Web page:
Thursday, October 11, 2012

Dao De Jing, Laozi, Chapter 46

Tao Te Ching by Lao Tzu
Chapter 46

"When the Way prevails below the sky
Disbanded chargers dung the lad;
But when the Way the world deserts
War horses breed outside the towns.
No crime exceeds desire sanctioned,
No woe is worse than discontent,
No omen more dire than desire gained.
Truly with few wants content,
Contentment lasts as long as life."
-   Translated by Moss Roberts, 2001, Chapter 46 

"When the Dao rules, even the great war horses are used to plow the field,
When the Dao is overruled, even the pregnant horses are used in battle.
The biggest disaster is not knowing when to be satisfied,
The biggest mistake is to always want more.
Therefore, knowing when to be satisfied is the ever-lasting satisfaction."
-   Translated by Xiaolin Yang, Chapter 46  

"In a land where the way of life is understood
Race-horses are led back to serve the field;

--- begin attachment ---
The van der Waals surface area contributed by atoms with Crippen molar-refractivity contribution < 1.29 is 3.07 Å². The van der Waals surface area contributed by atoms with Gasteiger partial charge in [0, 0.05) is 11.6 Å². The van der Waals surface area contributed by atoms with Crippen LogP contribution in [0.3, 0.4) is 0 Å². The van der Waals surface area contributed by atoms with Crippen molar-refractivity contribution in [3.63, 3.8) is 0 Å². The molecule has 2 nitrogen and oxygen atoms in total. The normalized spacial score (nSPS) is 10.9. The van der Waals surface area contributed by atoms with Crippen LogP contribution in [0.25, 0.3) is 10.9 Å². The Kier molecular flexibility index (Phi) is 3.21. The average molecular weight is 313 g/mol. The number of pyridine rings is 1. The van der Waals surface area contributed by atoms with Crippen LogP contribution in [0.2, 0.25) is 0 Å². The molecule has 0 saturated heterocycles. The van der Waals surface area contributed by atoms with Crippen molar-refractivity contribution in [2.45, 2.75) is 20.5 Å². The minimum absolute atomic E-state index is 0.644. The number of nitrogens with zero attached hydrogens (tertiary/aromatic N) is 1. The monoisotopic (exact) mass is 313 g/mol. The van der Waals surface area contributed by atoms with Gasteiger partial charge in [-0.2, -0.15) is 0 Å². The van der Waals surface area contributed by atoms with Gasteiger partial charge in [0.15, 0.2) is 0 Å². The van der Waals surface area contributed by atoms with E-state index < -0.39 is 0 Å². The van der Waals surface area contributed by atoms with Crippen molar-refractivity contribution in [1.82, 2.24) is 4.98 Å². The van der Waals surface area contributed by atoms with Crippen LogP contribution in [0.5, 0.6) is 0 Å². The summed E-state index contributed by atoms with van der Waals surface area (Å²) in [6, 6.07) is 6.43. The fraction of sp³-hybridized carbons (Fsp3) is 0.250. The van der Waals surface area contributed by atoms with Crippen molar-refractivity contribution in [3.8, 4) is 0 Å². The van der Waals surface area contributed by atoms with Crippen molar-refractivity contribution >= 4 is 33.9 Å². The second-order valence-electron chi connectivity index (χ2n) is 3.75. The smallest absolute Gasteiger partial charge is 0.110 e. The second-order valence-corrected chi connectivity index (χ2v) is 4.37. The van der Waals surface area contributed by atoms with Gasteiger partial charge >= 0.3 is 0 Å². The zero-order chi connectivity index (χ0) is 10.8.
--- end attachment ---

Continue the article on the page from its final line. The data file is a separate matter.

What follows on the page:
In a land where the way of life is not understood
War-horses are bred on the autumn yield.
Owning is the entanglement,
Wanting is the bewilderment,
Taking is the presentiment:
Only he who contains content
Remains content."
-   Translated by Witter Bynner, 1944, Chapter 46 

"When dao reigns in the kingdom, galloping horses are turned back to fertilise certain fields with their manure.
If the world in accord with dao, racing horses are turned back to pull refuse carts.
When the world hardly lives in accord with dao, dao doesn't prevail or win.
Next war horses will be reared even on a sacred hill below the city walls, and blatant cavalry will frolic in the countryside, driving and riding pestering war horses in suburbs in between.
Dao does hardly prevail if war is on in city suburbs.
No lure is greater than to possess what others want.
There's no greater guilt than [sudden] discontent.
There's (...) greater disaster than greed. 
[Eventually] there's hardly a greater sin than desire for possession.
No disaster could be greater than [...] to be content with what one has [in dire need and disabling poverty].
No presage of [airy] evil is greater than men wanting to get more.
He who has once known the pure [orgasm] contentment that comes simply through being content [at its peak], gets rather content-centred a long time after."
-   Translated by Tormond Byrn, Chapter 46  

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